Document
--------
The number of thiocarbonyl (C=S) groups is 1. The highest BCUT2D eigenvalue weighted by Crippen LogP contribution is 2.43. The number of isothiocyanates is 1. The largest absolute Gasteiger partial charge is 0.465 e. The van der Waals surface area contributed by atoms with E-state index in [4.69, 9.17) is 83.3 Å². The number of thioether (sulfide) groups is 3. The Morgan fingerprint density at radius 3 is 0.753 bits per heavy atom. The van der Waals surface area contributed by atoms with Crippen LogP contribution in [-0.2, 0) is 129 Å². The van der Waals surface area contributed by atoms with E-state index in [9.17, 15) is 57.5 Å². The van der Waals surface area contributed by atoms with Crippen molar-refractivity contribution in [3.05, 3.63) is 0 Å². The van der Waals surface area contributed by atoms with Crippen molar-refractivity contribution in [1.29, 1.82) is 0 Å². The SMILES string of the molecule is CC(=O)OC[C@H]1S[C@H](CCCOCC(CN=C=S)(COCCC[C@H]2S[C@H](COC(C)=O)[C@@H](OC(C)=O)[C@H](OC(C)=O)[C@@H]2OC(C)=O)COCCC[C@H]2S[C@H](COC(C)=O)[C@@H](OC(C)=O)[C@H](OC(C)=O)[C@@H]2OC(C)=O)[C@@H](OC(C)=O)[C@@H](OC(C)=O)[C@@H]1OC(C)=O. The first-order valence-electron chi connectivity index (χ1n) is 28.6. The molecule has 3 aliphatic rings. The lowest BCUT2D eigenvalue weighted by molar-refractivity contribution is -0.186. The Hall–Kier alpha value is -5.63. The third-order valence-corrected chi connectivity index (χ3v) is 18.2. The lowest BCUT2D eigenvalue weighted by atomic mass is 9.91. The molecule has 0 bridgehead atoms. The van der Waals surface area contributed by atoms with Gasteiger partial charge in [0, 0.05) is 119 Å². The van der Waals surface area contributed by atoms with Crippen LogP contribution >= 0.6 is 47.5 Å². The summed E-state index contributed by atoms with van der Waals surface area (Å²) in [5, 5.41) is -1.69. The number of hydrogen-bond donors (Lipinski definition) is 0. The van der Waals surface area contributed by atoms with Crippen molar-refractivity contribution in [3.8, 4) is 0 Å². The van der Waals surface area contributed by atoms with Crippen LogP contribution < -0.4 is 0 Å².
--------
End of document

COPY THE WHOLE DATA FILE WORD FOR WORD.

The number of thiocarbonyl (C=S) groups is 1. The highest BCUT2D eigenvalue weighted by Crippen LogP contribution is 2.43. The number of isothiocyanates is 1. The largest absolute Gasteiger partial charge is 0.465 e. The van der Waals surface area contributed by atoms with E-state index in [4.69, 9.17) is 83.3 Å². The number of thioether (sulfide) groups is 3. The Morgan fingerprint density at radius 3 is 0.753 bits per heavy atom. The van der Waals surface area contributed by atoms with Crippen LogP contribution in [-0.2, 0) is 129 Å². The van der Waals surface area contributed by atoms with E-state index in [9.17, 15) is 57.5 Å². The van der Waals surface area contributed by atoms with Crippen molar-refractivity contribution in [3.05, 3.63) is 0 Å². The van der Waals surface area contributed by atoms with Crippen molar-refractivity contribution in [1.29, 1.82) is 0 Å². The SMILES string of the molecule is CC(=O)OC[C@H]1S[C@H](CCCOCC(CN=C=S)(COCCC[C@H]2S[C@H](COC(C)=O)[C@@H](OC(C)=O)[C@H](OC(C)=O)[C@@H]2OC(C)=O)COCCC[C@H]2S[C@H](COC(C)=O)[C@@H](OC(C)=O)[C@H](OC(C)=O)[C@@H]2OC(C)=O)[C@@H](OC(C)=O)[C@@H](OC(C)=O)[C@@H]1OC(C)=O. The first-order valence-electron chi connectivity index (χ1n) is 28.6. The molecule has 3 aliphatic rings. The lowest BCUT2D eigenvalue weighted by molar-refractivity contribution is -0.186. The Hall–Kier alpha value is -5.63. The third-order valence-corrected chi connectivity index (χ3v) is 18.2. The lowest BCUT2D eigenvalue weighted by atomic mass is 9.91. The molecule has 0 bridgehead atoms. The van der Waals surface area contributed by atoms with Gasteiger partial charge in [0, 0.05) is 119 Å². The van der Waals surface area contributed by atoms with Crippen LogP contribution >= 0.6 is 47.5 Å². The summed E-state index contributed by atoms with van der Waals surface area (Å²) in [5, 5.41) is -1.69. The number of hydrogen-bond donors (Lipinski definition) is 0. The van der Waals surface area contributed by atoms with Crippen molar-refractivity contribution in [3.8, 4) is 0 Å². The van der Waals surface area contributed by atoms with Crippen LogP contribution < -0.4 is 0 Å².